Local elections[edit]

Trinidad[edit]

2003 Local Government Elections[edit]

Summary of the 2003 Local Government election results Votes % Seats
People's National Movement   ?? ?? 83
United National Congress  ?? 43
National Alliance for Reconstruction   ?? 00
Independents   ?? 00
Total 378,637 100 126

1999 Local Government Elections[edit]

Party Seats Won Votes
National Alliance for Reconstruction 0 0.2%
People's National Movement 67 46.3%
United National Congress 57 51.5%
PPM 0 0.0%
Independents 0 1.0%
Rejected 0.9%

1996 Local Government Elections[edit]

Party Seats Won Votes
National Alliance for Reconstruction 0 5.6%
People's National Movement 63 43.7%
United National Congress 61 49.9%
Independents 0 0.6%
Rejected 0.8%

1992 Local Government Elections[edit]

Party Seats Won Votes
National Alliance for Reconstruction 0 11.0%
People's National Movement 86 50.3%
United National Congress 53 36.9%
Independents 0 0.8%
Rejected 1.0%

1987 Local Government Elections[edit]

Party Seats Won Votes
National Alliance for Reconstruction 79 58.5%
People's National Movement 46 39.3%
People's Popular Movement 0 0.1%
Progressive Workers Democrat Movement 0 0.0%
Independents 0 1.6%
Rejected 0.6%

1983 Local Government Elections[edit]

Party Seats Won Votes
National Alliance 40 34.0%
Organisation for National Reconstruction 26 20.1%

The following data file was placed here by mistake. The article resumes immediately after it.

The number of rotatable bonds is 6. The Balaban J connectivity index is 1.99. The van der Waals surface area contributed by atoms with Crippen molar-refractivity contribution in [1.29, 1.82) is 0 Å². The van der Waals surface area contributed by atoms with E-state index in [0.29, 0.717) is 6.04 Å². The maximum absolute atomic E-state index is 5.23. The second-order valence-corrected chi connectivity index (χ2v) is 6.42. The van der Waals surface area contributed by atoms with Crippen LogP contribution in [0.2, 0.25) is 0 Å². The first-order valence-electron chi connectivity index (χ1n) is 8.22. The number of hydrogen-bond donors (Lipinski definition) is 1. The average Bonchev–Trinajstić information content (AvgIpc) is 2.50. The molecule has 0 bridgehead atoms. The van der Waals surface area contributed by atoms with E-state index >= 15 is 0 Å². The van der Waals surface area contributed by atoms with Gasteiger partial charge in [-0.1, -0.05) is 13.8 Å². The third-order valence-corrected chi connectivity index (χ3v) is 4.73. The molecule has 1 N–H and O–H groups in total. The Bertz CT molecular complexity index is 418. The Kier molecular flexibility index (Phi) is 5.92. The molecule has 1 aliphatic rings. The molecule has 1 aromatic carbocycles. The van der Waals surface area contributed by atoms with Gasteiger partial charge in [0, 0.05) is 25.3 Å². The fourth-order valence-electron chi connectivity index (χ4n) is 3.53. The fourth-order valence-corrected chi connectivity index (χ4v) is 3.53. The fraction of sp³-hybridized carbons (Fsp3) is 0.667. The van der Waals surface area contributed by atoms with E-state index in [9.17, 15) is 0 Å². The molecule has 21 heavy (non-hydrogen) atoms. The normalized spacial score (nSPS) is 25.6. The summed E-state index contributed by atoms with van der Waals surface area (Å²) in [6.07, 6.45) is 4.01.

People's National Movement 54 39.1%
National Joint Action Committee 0 5.3%
Curepe United People's Committee 0 0.1%
Independents 0 0.5%
Rejected 0.9%

1980 Local Government Elections[edit]

Party Seats Won Votes
People's National Movement 100 57.8%
United Labour Front 9 31.9%
Point Fortin Vigilante Welfare Group 0 1.3%
Tapia House Movement 0 0.4%
Independents 4 7.6%
Rejected 1.0%

1977 Local Government Elections[edit]

Party Seats Won Votes
Democratic Action Committee 4 6.6%
People's National Movement 69 51.1%
United Labour Front 27 37.8%
Democratic Labour Party 0 1.2%
Tapia House Movement 0 0.3%
Independents 0 2.4%
Rejected 0.7%

1971 Local Government Elections[edit]

Party Seats Won Votes
People's National Movement 90 52.1%
National Progressive Party 1 4.0%
Independents 9 43.8%
Rejected 0.0%

Election boycott

1968 Local Government Elections[edit]

Party Seats Won Votes
People's National Movement 68 49.4%
Democratic Labour Party 28 40.0%
United Country Group, St Andrew-St. David 0 0.8%
Independents 4 9.3%
Rejected 0.0%

1959 County Council Elections[edit]

Party Seats Won Votes
People's National Movement 34 48.1%
Democratic Labour Party 33 41.6%
Butler Party 2 2.9%
Independents 3 2.7%
Rejected 0.8%

Tobago[edit]

See also[edit]

References[edit]

  1. ^ Julien, Joel (26 July 2010). "T&T goes to the polls again". Trinidad and Tobago Express. Retrieved 26 Jul 2010. "There are 14 municipalities comprising two cities, three boroughs and nine regional corporations up for grabs today. There are 134 electoral districts in all and a councillor has to be elected for each district." 
  • Matthias Catón: "Trinidad and Tobago" in: Elections in the Americas. A Data Handbook, vol. 1, ed. by Dieter Nohlen. Oxford University Press, Oxford, 2005: pp. 627–646 ISBN 0-19-928357-5
  • Kirk Meighoo: Politics in a Half Made Society: Trinidad and Tobago, 1925-2002, 2003 ISBN 1-55876-306-6

External links[edit]